3.5. Western Blot Analysis
Proteins were extracted from harvested chondrocytes and protein concentrations were determined using the bicinchoninic acid protein assay kit (Cat. number 23225, Fermentas, Thermo Fisher Scientific, Waltham, MA USA). Every well in the 10% separating SDS-PAGE was loaded with 20 μL protein. Equal quantities of protein were separated using SDS-PAGE and transferred to nitrocellulose membranes (Fermentas, Thermo Fisher Scientific, Waltham, MA USA). The membranes were blocked in PBS containing 5% nonfat dry milk and initially incubated with anti-Bcl-2 which does not cross-react with Bcl-2 beta or other Bcl-2 family members (dilution, 1 : 1000), anti-Bax which recognizes endogenous levels of total Bax protein in rodent samples (dilution, 1 : 1000), or anti-caspase-3 which detects endogenous levels of caspase-3 resulting from cleavage (dilution, 1 : 1000) overnight at 4°C. Subsequently, the membranes were washed three times with TBST (10 mM Tris-HCl, pH 7.4, 100 mM NaCl, 0.2% Tween-20) and incubated with horseradish peroxidase-conjugated secondary antibodies (goat anti-rabbit immunoglobulin G, Cat. number 7075, Cell Signal Technology, Beverly, MA, USA), followed by visualization using an enhanced chemiluminescence kit (Cat. number 35085, Fermentas, Thermo Fisher Scientific, Waltham, MA, USA). Blots were scanned using a gel imaging system (GelDoc-It 310, UVP Co., Upland, CA, USA) and densitometric analyses were performed using Image Lab 4.1 software (Bio-Rad Laboratories, Hercules, CA, USA).
3.6. Statistical Analysis
Values are expressed as the mean ± standard deviation and statistical analyses were performed using SPSS software, version 19.0 (International Business Machines, Armonk, NY, USA). Each experimental condition was performed in triplicate wells, and replicates from each culture were averaged and combined as one value for analysis. Significant differences among the mean values of multiple groups were evaluated by analysis of variance followed by the Student-Newman-Keuls method. was considered to indicate a statistically significant difference between values.
Characterization of microspheres: the microsphere morphology was observed by SEM (Figure 1). The HA-CS-IL-1Ra microspheres, fabricated using the emulsification method in the presence of STPP, were spherical in shape with smooth surface. The resulting microspheres were spherical and ranged in size from 7 to 16 μm (Figure 1(a)). The microsphere surface appeared to be loose and porous, and the internal structure was cell-like (Figure 1(b)). With regard to the variation in composition and structure, a slight increase in the microsphere size was observed from CS-IL-1Ra (Figure 1(c)) to HA-CS-IL-1Ra microspheres (Figure 1(d)). It was evident that the surface of the microspheres containing HA was more porous than that of the microspheres void of HA.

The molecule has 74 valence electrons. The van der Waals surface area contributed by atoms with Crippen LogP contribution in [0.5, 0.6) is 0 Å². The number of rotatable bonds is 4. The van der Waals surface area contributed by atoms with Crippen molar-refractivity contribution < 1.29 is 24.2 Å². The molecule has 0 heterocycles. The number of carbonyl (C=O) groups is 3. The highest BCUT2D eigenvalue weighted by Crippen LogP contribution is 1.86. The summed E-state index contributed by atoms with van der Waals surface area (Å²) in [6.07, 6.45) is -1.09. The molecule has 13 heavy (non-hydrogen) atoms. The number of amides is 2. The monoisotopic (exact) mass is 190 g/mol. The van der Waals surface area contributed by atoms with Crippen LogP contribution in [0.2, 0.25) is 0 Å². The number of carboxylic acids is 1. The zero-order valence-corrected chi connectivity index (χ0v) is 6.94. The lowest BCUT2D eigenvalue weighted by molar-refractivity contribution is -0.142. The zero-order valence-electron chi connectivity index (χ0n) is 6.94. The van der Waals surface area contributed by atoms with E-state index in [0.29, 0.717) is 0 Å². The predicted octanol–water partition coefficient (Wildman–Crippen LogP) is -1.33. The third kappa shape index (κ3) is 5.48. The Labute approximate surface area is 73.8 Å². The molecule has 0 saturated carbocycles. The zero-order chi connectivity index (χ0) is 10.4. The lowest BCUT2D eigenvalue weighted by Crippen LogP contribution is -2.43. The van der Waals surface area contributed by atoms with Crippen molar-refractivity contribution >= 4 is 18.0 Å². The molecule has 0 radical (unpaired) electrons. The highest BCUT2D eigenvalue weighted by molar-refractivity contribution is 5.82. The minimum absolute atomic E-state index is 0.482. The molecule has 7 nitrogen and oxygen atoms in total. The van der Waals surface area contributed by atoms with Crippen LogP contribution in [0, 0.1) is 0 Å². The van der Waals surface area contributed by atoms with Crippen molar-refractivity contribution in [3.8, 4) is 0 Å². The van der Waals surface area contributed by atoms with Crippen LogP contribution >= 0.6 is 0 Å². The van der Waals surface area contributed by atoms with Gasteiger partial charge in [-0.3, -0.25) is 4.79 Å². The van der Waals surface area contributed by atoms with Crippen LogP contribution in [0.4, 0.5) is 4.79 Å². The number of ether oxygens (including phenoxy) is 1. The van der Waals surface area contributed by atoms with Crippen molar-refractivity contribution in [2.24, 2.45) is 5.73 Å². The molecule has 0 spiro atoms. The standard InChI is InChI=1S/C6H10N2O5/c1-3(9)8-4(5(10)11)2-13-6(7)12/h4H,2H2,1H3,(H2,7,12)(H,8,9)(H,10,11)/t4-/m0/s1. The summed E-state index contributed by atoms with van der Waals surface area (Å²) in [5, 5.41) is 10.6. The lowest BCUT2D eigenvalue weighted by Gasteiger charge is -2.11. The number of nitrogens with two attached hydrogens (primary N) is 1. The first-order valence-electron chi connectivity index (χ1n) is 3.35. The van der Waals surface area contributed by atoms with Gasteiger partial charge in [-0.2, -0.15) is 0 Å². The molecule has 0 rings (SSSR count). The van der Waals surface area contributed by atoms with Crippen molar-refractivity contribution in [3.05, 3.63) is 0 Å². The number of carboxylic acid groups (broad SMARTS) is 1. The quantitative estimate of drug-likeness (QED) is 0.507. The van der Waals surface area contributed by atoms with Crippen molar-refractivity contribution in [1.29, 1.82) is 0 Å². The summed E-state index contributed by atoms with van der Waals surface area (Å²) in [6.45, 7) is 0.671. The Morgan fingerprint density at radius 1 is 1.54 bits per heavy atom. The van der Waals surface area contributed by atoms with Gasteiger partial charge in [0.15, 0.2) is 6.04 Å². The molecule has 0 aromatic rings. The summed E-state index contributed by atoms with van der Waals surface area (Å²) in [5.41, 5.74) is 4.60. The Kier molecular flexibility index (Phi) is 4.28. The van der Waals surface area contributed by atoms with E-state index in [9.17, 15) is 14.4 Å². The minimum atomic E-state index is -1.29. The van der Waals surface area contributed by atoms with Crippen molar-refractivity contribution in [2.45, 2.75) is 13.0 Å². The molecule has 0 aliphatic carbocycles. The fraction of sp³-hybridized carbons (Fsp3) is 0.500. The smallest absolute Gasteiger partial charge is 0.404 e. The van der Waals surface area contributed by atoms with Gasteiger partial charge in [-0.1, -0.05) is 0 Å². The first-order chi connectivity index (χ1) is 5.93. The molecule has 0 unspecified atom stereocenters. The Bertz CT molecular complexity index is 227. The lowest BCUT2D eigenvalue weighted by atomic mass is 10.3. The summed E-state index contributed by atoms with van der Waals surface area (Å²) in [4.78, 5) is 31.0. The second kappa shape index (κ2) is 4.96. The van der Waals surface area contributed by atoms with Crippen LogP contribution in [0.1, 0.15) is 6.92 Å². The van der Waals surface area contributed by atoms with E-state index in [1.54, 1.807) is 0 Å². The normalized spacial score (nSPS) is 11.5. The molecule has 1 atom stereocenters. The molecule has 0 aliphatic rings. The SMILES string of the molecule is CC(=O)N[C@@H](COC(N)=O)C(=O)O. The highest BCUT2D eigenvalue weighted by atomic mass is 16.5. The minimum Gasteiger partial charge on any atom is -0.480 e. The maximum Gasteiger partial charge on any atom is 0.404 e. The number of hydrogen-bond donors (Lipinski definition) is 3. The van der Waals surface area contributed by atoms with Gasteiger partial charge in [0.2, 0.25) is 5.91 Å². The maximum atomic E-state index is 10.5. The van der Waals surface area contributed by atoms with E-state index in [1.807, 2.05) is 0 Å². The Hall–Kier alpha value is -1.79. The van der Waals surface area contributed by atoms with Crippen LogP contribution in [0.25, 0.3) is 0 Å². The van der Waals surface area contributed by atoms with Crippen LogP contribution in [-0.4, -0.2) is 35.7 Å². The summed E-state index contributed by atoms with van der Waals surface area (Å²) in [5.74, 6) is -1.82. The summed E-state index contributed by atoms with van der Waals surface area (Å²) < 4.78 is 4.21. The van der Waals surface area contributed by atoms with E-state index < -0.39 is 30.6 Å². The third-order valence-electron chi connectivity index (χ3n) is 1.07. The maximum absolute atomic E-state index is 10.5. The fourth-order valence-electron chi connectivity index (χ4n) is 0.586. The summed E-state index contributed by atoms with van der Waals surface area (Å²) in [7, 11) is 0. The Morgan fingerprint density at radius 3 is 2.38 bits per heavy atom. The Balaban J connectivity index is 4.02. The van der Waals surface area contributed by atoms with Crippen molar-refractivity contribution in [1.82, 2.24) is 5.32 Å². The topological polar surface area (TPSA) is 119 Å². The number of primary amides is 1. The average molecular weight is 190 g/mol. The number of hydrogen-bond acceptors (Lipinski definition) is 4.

The EE of IL-1Ra in CS-IL-1Ra or HA-CS-IL-1Ra microspheres were % and %, respectively. The EE of IL-1Ra in HA-CS-IL-1Ra microspheres was significantly higher than that of CS-IL-1Ra microspheres ().
In vitro release profiles: Figure 2 shows the release kinetics of IL-1Ra from both types of microspheres. IL-1Ra release kinetics was monitored over 15 days and was characterized by an initial burst release, which was gradually reduced to a linear release. The release rate of IL-1Ra in the HA-CS-IL-1Ra group was slower than that in the CS-IL-1Ra group. The final release rate was ~85% in the CS-IL-1Ra group within 10 days of incubation, while it was ~75% in the HA-CS-IL-1Ra group within the same period. The release rate of IL-1Ra in the HA-CS-IL-1Ra group was significantly lower than that of IL-1Ra in the CS-IL-1Ra group within 10 days of incubation (). In conclusion, compared with that in CS-IL-1Ra group, IL-1Ra was released in a slower and more continuous manner in the HA-CS-IL-1Ra group.
IL-1Ra-releasing microspheres attenuate IL-1β-mediated reduction in cell viability. Figure 3 shows the cell viability in the various treatment groups. The cell viability of control group was %, which was significantly lower than % of blank group (). No significant differences in cell viability among the control (%), CS group (%), and HA-CS group (%) were observed. The cell viability of CS or HA-CS group was slightly but not significantly higher than that of control group. However, cotreatment with HA-CS-IL-1Ra or CS-IL-1Ra microspheres significantly increased the cell viability to and %, respectively ( versus control).
IL-1Ra-releasing microspheres attenuated IL-1β-induced release of , PGE2, and GAG by chondrocytes. Figure 4 shows the concentrations of , PGE2, and GAG in the various experimental groups. Stimulation with IL-1β (10 ng/mL) alone led to a 5.8-fold increase in production in the supernatant (). CS and HA-CS microspheres slightly but not significantly decreased production (), whereas CS-IL-1Ra and HA-CS-IL-1Ra microspheres significantly decreased the production (). Similar effect was observed for the PGE2 and GAG concentrations in the supernatant, which was significantly attenuated by CS-IL-1Ra and HA-CS-IL-1Ra microspheres ( versus control).